How bad has it gotten? Well, I have observed couples, or at least I assume they are couples, stopping at my local diner. This is where I go to enjoy reality with my wife, or one of my friends. There we sit, typically engaged in focused, meaningful conversation , solving the worlds problems. So, into this place comes a younger “couple” and I brace myself for the show that is about to begin. First of all, they must pry themselves away from their phones, long enough to glance at the menu. This is confusing and unsettling, because the menu is printed on paper. It’s not back-lit, there is no scroll button, and there is no instant electronic points to apply, or code to be scanned. Just as they adjust to this reality check, the next shock comes. They discover the menu is two-sided and they uncomfortably hesitate as they flip the page over to read what’s on the back.

I watch in fascination as they look at each other wondering what to do next. There is no kiosk, no electronic voice telling them how to place an order, and no flashing, ever-changing menu rolling across the wall. There is no place to tap their phone, insert a credit card or beep for service. They look helpless and bewildered, and they are about to leave this alien environment as the waitress walks around the counter and comes to their small wooden booth. When she says, “what would you like to drink hon?”, a look of relief floods over their faces and they say, “we will have a double, low-fat latte made with almond milk and a sprinkle of cinnamon”. Then a desperate confusion sets back in when the waitress says, “We have hot tea, coffee, orange juice or water. What will it be?”

In all honesty, this floor show is well worth the price of my morning tea. The facial expressions, the confusion and misplaced curiosity that shows up as the waitress hand-writes their order on a green order pad, is priceless. However, that is not yet the best of the morning’s entertainment. No… that comes when it’s time to pay. As they near the end of their coffee, the waitress, who is the only one ever on duty, places their bill on the table and just walks away. It has been hand-written, the total has also been added by hand, and it has simply been left there without a word. What they don’t understand is they have to physically get up, take it to the old red mica-topped counter to pay.

After I watch them impatiently waiting another ten minutes or so, because no one has come back to their booth, I usually point at the counter to indicate that’s where they go next. So up they go, phone in hand, and the grand finale is about to begin. I watch their stunned faces as the price of each item is separately pressed into the ancient cash register, and the hand crank is pulled back to add everything up. With a final flourish of two pulls the bell rings, the total flashes up on hand-lettered metal cards in the glass window, the cash draw pops open.  With a smile the waitress says, “that will be $3.00”. This is a pleasant surprise, because these two usually pay $5.50 a cup in some overpriced, cafeteria style coffee barista.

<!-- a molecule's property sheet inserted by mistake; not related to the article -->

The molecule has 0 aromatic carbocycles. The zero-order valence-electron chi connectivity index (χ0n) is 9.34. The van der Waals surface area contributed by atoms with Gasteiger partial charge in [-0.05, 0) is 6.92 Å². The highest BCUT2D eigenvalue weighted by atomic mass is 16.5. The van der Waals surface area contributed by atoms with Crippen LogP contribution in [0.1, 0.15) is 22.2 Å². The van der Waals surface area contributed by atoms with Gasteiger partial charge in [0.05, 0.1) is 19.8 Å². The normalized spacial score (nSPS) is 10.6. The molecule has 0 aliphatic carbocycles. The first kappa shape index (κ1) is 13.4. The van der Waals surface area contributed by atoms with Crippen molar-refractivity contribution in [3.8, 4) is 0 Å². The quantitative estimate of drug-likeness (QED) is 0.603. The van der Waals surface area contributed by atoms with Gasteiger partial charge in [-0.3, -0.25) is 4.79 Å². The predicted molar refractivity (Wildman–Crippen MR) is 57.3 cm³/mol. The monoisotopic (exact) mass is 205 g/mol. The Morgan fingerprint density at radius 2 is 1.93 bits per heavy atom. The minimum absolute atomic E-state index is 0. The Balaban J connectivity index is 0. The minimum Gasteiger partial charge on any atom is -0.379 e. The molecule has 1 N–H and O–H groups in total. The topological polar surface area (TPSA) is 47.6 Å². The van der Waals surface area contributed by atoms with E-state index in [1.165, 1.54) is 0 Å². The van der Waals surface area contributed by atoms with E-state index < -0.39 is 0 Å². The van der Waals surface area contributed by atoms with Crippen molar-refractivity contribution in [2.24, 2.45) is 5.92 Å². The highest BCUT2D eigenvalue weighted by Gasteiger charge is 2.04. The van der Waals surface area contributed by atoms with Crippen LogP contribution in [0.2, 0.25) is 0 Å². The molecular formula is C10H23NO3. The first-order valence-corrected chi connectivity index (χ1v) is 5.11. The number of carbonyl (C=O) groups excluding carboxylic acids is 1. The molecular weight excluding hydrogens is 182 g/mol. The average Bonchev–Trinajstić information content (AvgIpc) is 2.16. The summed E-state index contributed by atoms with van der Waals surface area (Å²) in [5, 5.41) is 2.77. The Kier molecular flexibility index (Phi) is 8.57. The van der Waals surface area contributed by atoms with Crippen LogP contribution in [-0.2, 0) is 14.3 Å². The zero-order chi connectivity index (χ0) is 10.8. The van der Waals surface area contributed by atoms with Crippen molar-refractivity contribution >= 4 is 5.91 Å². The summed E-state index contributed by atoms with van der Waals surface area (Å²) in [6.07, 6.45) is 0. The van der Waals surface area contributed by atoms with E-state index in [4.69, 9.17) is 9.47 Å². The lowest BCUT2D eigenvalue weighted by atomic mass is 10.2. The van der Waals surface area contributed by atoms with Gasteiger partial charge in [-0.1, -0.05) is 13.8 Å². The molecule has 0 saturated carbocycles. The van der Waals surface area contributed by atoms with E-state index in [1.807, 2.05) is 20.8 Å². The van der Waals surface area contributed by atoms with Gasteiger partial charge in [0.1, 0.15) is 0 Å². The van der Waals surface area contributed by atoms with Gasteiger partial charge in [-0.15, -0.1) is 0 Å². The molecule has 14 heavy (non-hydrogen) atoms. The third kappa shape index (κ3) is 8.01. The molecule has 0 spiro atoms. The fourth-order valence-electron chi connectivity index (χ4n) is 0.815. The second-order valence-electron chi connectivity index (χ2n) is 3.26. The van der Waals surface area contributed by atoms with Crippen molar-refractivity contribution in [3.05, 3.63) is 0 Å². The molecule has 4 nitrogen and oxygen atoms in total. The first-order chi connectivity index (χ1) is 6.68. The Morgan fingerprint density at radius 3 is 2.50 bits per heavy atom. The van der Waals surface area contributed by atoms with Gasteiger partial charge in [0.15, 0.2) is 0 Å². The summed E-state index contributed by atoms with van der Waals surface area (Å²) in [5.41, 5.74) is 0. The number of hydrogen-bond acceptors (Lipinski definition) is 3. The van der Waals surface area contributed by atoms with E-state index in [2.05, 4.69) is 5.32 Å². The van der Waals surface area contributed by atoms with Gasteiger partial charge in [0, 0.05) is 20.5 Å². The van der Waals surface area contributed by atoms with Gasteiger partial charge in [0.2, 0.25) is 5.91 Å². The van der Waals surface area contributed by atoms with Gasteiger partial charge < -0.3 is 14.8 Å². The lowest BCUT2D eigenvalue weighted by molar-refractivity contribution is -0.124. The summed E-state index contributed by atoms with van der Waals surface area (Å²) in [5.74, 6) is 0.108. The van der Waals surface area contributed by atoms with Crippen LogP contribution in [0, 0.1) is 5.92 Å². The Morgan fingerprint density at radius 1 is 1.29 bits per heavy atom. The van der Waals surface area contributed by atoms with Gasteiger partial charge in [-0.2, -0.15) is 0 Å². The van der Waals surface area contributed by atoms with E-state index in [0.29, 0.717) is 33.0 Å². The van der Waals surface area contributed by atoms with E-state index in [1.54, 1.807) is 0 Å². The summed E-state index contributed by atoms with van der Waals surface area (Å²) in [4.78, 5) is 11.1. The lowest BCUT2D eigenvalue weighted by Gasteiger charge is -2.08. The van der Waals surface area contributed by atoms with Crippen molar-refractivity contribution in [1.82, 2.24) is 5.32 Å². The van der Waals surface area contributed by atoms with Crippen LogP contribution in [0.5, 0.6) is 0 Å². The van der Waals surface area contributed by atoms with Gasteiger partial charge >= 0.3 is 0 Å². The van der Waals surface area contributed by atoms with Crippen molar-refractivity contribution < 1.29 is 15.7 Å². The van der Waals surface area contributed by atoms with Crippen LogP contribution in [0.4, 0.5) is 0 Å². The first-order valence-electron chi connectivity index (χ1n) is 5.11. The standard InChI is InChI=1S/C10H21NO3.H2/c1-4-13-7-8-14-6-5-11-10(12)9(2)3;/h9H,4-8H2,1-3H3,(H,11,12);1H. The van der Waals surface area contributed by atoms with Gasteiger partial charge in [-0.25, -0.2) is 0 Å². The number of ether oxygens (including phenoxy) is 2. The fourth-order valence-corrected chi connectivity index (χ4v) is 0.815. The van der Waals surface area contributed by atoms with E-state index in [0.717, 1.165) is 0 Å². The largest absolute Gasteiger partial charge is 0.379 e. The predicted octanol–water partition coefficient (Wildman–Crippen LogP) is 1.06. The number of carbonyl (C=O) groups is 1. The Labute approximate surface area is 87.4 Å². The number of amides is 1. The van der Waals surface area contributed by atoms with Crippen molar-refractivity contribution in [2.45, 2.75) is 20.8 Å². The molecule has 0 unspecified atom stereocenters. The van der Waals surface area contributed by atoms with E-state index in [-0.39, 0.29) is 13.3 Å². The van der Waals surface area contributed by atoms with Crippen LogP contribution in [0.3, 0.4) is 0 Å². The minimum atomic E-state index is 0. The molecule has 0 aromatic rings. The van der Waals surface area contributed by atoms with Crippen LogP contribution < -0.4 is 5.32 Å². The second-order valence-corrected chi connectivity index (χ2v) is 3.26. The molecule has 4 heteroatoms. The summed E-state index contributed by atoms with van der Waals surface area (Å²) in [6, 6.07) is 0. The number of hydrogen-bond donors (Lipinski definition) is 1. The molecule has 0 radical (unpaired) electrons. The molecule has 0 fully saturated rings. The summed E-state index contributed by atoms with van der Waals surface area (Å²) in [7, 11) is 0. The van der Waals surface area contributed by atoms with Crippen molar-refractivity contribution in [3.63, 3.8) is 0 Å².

Then it happens, they look for a place to swipe, or tap, or insert, or scan, but it’s nowhere to be found. There is an aquward moment of question until the waitress says, “oh, we only take cash”, and then the fun begins. They frantically look at each other and begin to dig through pockets, wallets, purses, backpacks and shoulder bags. Eventually, they may pull together enough money, but at times I will chipped in an extra dollar or so, because they came up short. When that happens, just for the extra entertainment value, I let them sweat it out for a few minutes first. Finally, in true Adirondack hospitality, I come to the rescue and they thank me profusely. Once the cash is handed over, they leave the coffee shop, which has been the same for over 60 years, having had a new experience with the old, unchanged ways.

Yes, some things should never change, because they remind us of who we are, where we came from and what’s really important. They slow us down so we don’t get where we are going, too fast. Life can be rushed, it’s true, but we don’t have to be caught up in it 24/7, and miss the best that living has to offer. Find time every day to slow down, and decided for yourself what things you will hold fast. Is it a coffee shop that is frozen in time? Is it a friendship that holds conversation at a premium? Perhaps it’s a special weekend meal or a family tradition or a desert at holiday time. Whatever it is,  keep it close, enjoy it to the fullest, and let it be like a rock in the river that the rush of time must move around.

All of life may have to change, but every one of us must keep a few things forever anchored in the rich fabric and heritage of the past. These things hold us to reality and give us a point of reference to go back to when life gets too busy. From these unchanging places of stability we gain rest in the moment, insight for the present day and clarity for the days to come. Without them, we are caught in the rush of life-to-fast, and are swept along in unending change that rules over way too much of the precious time we have.